What would the public discourse look like if we treated our institutions with the same mercy with which we treat each other? We should hold leaders accountable, but behind every politician are thousands of government employees just doing their jobs. The Trump era made that especially clear. Instead of the deep state, we might call it the human state. Cheering on postal workers was a nice start, even if they did lose one of my packages.

sanitation workers cleaning stairs

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So you’ll have to indulge me if I sound too forgiving of the many bureaucrats executing our major human endeavors. This isn’t just personal compassion—an easy enough virtue to defend. How we talk about our institutions defines them. Whether they seem trustworthy or dishonest, efficient or sluggish, powerful or impotent has as much to do with the public narrative as their actual results. Some states, for example, have reduced the negative connotations associated with Medicaid and CHIP—the government health insurance programs for poor adults and kids—simply by changing their names. Signing up your kid for Georgia’s PeachCare feels less like taking the kind of government handout that’s been demonized by politicians. What are the knock-on effects of sowing casual doubt about our public institutions?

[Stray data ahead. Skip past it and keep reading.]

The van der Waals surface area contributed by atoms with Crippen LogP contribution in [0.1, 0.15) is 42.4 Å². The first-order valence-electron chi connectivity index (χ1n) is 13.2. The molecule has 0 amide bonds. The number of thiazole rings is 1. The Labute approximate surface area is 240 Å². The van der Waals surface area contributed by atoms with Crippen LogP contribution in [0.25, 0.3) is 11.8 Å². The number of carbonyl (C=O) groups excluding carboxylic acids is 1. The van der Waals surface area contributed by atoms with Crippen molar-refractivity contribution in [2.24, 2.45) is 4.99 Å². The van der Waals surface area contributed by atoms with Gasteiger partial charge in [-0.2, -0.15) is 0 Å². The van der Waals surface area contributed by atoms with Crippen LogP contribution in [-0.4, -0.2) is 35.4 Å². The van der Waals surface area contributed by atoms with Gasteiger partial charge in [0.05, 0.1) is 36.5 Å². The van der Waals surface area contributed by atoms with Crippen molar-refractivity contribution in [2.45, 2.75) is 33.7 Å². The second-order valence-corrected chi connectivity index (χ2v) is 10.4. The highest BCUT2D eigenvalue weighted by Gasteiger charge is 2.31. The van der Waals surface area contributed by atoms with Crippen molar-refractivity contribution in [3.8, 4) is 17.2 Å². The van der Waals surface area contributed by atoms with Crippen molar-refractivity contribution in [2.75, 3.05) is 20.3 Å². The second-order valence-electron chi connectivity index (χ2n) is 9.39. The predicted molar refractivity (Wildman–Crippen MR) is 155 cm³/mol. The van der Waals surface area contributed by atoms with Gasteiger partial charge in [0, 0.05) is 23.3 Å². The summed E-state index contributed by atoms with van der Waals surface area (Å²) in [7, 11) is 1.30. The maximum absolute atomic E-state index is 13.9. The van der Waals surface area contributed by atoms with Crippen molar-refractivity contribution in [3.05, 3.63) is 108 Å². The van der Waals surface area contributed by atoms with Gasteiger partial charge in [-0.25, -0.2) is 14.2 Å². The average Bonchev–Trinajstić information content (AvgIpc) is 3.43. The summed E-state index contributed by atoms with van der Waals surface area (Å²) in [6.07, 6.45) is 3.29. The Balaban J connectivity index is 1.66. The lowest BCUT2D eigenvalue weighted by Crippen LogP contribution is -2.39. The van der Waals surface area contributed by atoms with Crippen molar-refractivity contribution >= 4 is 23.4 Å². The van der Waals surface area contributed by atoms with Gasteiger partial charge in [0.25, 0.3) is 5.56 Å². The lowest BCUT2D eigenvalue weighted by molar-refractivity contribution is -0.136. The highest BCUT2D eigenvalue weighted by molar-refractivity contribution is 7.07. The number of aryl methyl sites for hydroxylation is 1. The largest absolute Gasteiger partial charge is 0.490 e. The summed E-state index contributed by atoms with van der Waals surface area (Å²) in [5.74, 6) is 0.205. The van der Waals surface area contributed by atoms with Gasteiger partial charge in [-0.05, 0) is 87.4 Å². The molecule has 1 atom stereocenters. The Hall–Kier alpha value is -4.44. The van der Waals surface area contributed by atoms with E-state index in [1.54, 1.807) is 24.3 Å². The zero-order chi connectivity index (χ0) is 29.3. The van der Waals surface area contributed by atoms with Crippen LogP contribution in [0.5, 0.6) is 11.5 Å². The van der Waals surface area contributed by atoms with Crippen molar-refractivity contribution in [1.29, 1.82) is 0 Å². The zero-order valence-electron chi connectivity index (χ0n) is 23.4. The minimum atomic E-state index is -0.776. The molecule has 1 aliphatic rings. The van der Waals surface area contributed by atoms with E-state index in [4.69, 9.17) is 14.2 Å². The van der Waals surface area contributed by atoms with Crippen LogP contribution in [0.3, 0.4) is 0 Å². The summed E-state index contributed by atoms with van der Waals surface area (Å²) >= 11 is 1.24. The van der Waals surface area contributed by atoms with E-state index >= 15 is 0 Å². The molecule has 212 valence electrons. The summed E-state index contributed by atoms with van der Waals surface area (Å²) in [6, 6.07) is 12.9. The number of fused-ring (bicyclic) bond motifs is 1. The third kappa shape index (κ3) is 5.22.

It’s possible to take forgiveness too far. There is a risk of becoming Panglossian—deciding that we already live in the best of all possible worlds as an excuse for not changing it. Given the enormous amount of money and power we bestow on governments and health care systems, it’s only right to ask for something in return. It’s even fair game to criticize us “health care heroes” when we deserve it.

So let’s instead make 2021 a year of reasonable expectations. Setting these in the face of intense, justified emotion is hard. But here’s where we might start: by valuing transparency over perfection, improvement over denial, iteration over omnipotence, and access over perfect equity. We will not administer the vaccine in the exact order that everyone just now personally decided was most fair. Our institutions will fail us this year—like they fail us every year—in ways large and small, incompetent and corrupt. But they will also accomplish tiny miracles. We can declare “the system” an irredeemable failure; or we can start to recognize, and nurture, all its strengths.